West Point Grey 联合教会
Jun 05, 2022

Inbreaking of Humanity

Genesis 11:1-9; Acts 2:1-13

The new season of Pentecost starts on the day of Pentecost. Today we gather together to recognize and give thanks for God’s gift of the Spirit to the Church. The gift of the Holy Spirit to the Church at Pentecost prompts and guides our lives through this coming long season of learning discipleship. The season of Pentecost lasts for about six months. It ends just before the season of Advent. I invite you to pray with me that in this season of Pentecost the Spirit strengthens, directs, challenges, empowers and unites our lives and the lives of the whole people of God.  

In his 1964 book, Understanding Media, the iconic Canadian intellectual Marshall McLuhan said the world’s many distinct national “tribes” were converging into a “global village.” Today we are experiencing the effects of living in a global village. Our world seems to be getting smaller; events in one part of the world affect other parts very quickly. However, what McLuhan did not predict was the persistence and dominance of some tribes in the emerging global village. So, while new digital media connections often make us feel that the “world is one,” we are still divided into nation states, and one of these, the US, reigns over the global village.  

The idea of the “powerful” tribe is not unique to our time. In Genesis chapter 11, the people started to build the tower of Babel, believing it would make them powerful. They believed that if they built a tower reaching up to heaven, they would be the most powerful people in the world. They were filled with pride and God did not like that. God didn’t want them to be too proud. God was concerned they might think they could do anything they wanted, so God changed the words that came out of their mouths. The story, of course, is not a historical account of an event, but a metaphorical description of the human condition as understood by the writers. When we try to compete with God to become powerful, we become fragmented into various groups and build high walls to protect ourselves from others.  

Probably most of us grew up in church being told that on Pentecost, the purpose of the gift of the Spirit was to reverse the punishment God meted out at Babel. However, I consider this is a significant misunderstanding of Babel and the gifts of the Spirit. Is it really a punishment from God that we are all different, that we speak different languages and live in different cultures? Is difference a problem in need of a solution? Is the solution to make a “melting pot” and to put us all into that pot, encouraging us all to speak only one language? I don’t think so. I hope you do not either. The story of Pentecost is one of the stories we Christians often misunderstand, perhaps, or particularly if we misunderstand it as a historical fact. 

The Pentecost story was always explained to me as a miracle of tongues – that is, the Holy Spirit gave the disciples the power to speak in different languages in order to communicate the mighty works of God. I understand that this interpretation is widespread around the world.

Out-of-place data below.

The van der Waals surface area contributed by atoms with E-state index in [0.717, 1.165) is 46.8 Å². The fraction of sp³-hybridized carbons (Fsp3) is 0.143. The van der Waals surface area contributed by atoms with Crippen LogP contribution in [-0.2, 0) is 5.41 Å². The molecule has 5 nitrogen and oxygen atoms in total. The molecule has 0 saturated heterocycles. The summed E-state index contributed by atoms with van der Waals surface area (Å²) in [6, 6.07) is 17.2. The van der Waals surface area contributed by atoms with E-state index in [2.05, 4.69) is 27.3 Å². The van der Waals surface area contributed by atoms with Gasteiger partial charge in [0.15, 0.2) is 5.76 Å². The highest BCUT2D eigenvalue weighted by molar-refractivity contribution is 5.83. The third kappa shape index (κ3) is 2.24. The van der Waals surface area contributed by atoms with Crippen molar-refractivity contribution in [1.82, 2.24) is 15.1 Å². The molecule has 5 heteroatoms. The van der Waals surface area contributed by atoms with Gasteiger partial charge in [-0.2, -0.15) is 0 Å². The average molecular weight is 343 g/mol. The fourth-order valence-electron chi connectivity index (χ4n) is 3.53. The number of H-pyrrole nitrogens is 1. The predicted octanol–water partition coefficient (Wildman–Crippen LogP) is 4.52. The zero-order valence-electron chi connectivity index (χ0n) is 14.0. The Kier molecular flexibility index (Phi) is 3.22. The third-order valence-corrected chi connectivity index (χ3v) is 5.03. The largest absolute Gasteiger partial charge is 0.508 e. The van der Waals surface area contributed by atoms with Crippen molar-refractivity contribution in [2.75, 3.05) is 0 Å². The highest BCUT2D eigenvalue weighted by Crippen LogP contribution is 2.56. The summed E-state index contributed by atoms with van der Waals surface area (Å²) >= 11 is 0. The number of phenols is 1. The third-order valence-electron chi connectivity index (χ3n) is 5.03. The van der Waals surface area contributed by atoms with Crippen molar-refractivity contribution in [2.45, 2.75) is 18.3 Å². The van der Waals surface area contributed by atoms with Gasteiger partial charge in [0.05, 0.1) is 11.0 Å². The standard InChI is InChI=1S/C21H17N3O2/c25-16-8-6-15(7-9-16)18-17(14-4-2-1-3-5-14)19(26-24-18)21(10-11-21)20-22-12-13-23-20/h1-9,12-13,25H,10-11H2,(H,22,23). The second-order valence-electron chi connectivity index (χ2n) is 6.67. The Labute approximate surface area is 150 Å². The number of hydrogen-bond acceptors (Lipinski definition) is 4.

However, if we read today’s scripture, verses 6 and 7, carefully, we hear: 

And at this sound the crowd gathered and was bewildered, because each one heard them speaking in the native language of each. Amazed and astonished, they asked, “Are not all these who are speaking Galileans?”

Here we are presented with a different understanding of Pentecost. The multitudes knew that the disciples were speaking in the Galilean dialect, and yet people could all understand the disciples in their own languages! It was a miracle of listening. People spoke in their own tongues, but at the same time, they were understood by others in their own first languages. I like this miracle. I shouldn’t need to struggle to speak English. If I preached this sermon in Korean, you would understand it in your mother tongue, English or Mandarin, without translation. Wouldn’t that be great!

The miracle of Pentecost presents, in spite of the walls we humans build and all the schemes that develop high walls to distinguish each of us from the other, the miracle of Pentecost manifests the inbreaking of God’s purpose for all humanity. Beyond their differences, God brings humanity together for the common good. On the day of Pentecost, we celebrate our differences. Difference, in a way, is the name of the Creator who makes all things possible and beautiful. Difference is the work of our Creator. Today, God continues to speak in English, French, Mandarin, Korean and all other languages. At Pentecost, God makes God’s choice clear. God joins us in different understandings of the holy, speaking different languages and eating different foods and living with different customs. This is good news indeed.

As we are striving to build God’s community here at West Point Grey United, four people have joined our faith community through membership transfers and a baptism today. With Meg, Tony, Lancey and Anna, we will continue to celebrate God’s presence so that the Holy Spirit strengthens, challenges, empowers and unites our lives and the lives of the whole people of God for the common good. On the day of Pentecost, we are invited to the communion table to celebrate our differences and union with God. Come, come to the table of Jesus. Thanks be to God who lives among us. Amen.